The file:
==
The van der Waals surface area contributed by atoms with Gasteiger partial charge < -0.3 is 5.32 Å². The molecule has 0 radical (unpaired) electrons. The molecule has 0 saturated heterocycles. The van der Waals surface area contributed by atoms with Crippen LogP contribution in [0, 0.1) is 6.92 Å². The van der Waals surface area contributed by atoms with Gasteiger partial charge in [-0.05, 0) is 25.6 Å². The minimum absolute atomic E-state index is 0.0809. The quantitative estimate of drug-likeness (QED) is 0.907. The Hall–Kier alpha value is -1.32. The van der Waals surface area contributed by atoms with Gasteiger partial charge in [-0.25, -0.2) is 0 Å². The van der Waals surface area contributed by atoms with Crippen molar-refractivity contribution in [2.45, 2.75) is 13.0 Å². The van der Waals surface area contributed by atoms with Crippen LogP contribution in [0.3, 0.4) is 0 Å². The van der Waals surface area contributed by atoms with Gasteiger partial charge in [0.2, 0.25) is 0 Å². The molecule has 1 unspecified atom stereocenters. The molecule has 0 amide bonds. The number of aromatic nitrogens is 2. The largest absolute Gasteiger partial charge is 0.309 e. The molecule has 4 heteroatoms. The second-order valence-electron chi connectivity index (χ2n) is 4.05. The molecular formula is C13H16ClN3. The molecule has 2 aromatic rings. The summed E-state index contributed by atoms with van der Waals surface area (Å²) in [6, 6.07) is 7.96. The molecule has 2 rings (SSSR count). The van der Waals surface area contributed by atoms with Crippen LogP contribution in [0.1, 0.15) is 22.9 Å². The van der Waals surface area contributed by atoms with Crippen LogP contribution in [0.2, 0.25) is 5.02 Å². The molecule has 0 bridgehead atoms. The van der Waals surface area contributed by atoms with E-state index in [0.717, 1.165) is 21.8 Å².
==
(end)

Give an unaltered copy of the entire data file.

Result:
The van der Waals surface area contributed by atoms with Gasteiger partial charge < -0.3 is 5.32 Å². The molecule has 0 radical (unpaired) electrons. The molecule has 0 saturated heterocycles. The van der Waals surface area contributed by atoms with Crippen LogP contribution in [0, 0.1) is 6.92 Å². The van der Waals surface area contributed by atoms with Gasteiger partial charge in [-0.05, 0) is 25.6 Å². The minimum absolute atomic E-state index is 0.0809. The quantitative estimate of drug-likeness (QED) is 0.907. The Hall–Kier alpha value is -1.32. The van der Waals surface area contributed by atoms with Gasteiger partial charge in [-0.25, -0.2) is 0 Å². The van der Waals surface area contributed by atoms with Crippen molar-refractivity contribution in [2.45, 2.75) is 13.0 Å². The van der Waals surface area contributed by atoms with Crippen LogP contribution in [0.3, 0.4) is 0 Å². The van der Waals surface area contributed by atoms with Gasteiger partial charge in [0.2, 0.25) is 0 Å². The molecule has 1 unspecified atom stereocenters. The molecule has 0 amide bonds. The number of aromatic nitrogens is 2. The largest absolute Gasteiger partial charge is 0.309 e. The molecule has 4 heteroatoms. The second-order valence-electron chi connectivity index (χ2n) is 4.05. The molecular formula is C13H16ClN3. The molecule has 2 aromatic rings. The summed E-state index contributed by atoms with van der Waals surface area (Å²) in [6, 6.07) is 7.96. The molecule has 2 rings (SSSR count). The van der Waals surface area contributed by atoms with Crippen LogP contribution in [0.1, 0.15) is 22.9 Å². The van der Waals surface area contributed by atoms with Crippen LogP contribution in [0.2, 0.25) is 5.02 Å². The molecule has 0 bridgehead atoms. The van der Waals surface area contributed by atoms with E-state index in [0.717, 1.165) is 21.8 Å².